<EventInput> 
                        <Group>12345</Group> 
                        <Events> 
                            <Event Id=""100"" /> 
                            <Event Id=""101"" /> 
                            <Event Id=""102"" /> 
                            <Event Id=""103"" /> 
                            <Event Id=""104"" /> 
                            </Events> 
                    </EventInput>";  
     
                XmlSerializer serializer = new XmlSerializer(typeof(EventInput));  
                EventInput ei = (EventInput)serializer.Deserialize(new StringReader(xml));  
     
                Console.WriteLine(ei.Group);  
                foreach(Event e in ei.Events) {  
                    Console.WriteLine(e.Id);  
                }  
     
                Console.WriteLine("\n=============================\n");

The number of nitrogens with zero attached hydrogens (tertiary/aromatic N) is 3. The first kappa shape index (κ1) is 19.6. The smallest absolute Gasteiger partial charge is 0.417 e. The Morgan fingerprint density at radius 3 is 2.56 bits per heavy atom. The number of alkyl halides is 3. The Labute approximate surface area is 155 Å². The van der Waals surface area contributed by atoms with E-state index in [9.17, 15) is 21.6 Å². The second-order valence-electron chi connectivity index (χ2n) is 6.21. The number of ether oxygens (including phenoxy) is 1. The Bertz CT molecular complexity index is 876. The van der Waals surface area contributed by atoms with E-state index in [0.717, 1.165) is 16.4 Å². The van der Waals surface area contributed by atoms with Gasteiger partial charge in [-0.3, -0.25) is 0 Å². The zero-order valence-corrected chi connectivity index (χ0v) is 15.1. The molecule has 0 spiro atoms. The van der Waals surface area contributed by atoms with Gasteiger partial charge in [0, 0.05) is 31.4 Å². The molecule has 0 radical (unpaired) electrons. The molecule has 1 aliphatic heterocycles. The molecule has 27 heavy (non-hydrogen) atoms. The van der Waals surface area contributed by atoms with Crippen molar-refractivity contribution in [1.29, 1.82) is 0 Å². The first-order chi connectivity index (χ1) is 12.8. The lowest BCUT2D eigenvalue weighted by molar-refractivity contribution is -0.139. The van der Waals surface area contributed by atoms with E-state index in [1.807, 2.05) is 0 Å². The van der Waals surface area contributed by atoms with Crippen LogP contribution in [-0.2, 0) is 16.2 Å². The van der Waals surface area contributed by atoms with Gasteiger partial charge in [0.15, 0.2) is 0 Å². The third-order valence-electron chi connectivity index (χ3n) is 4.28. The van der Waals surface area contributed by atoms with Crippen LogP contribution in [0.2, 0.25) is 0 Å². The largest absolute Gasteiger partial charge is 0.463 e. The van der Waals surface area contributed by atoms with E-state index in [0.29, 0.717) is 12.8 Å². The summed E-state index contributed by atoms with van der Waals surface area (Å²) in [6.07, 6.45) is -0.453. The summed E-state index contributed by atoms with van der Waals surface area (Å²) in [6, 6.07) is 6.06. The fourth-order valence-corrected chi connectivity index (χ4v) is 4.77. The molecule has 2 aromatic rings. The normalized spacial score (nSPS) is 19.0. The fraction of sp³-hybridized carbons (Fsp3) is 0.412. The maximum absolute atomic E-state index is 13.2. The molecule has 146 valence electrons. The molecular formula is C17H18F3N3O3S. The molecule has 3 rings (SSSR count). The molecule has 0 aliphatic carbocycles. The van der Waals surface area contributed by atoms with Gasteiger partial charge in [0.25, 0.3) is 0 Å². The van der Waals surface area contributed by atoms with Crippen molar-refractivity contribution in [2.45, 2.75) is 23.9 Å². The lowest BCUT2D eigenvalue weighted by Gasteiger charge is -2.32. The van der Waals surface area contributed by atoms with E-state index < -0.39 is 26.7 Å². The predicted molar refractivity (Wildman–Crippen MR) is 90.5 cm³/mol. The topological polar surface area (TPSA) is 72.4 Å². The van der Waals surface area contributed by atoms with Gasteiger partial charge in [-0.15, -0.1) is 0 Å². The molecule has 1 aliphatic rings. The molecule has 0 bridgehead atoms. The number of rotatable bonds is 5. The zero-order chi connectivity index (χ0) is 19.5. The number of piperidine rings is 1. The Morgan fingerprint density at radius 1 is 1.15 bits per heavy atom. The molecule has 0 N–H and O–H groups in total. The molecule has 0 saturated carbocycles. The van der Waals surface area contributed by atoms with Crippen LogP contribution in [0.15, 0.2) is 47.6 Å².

ei = new EventInput() {  
                    Group = "1111",  
                    Events = new Event[] {   
                        new Event() { Id = 3},   
                        new Event() { Id = 7},   
                        new Event() { Id = 10}}  
                };  
     
                serializer.Serialize(Console.Out, ei);  
            }  
        }  

    In case of more complicated xml documents - if you have schema - you can use xsd.exe to auto-generate the class hierarchy for you. For more details about XmlSerialization attributes take a look here: http://msdn.microsoft.com/en-us/library/83y7df3e(VS.85).aspx

    Hope this helps
    Pawel
    • Marked as answer by sOltane Tuesday, February 3, 2009 4:29 PM
    Tuesday, February 3, 2009 4:54 AM
    Moderator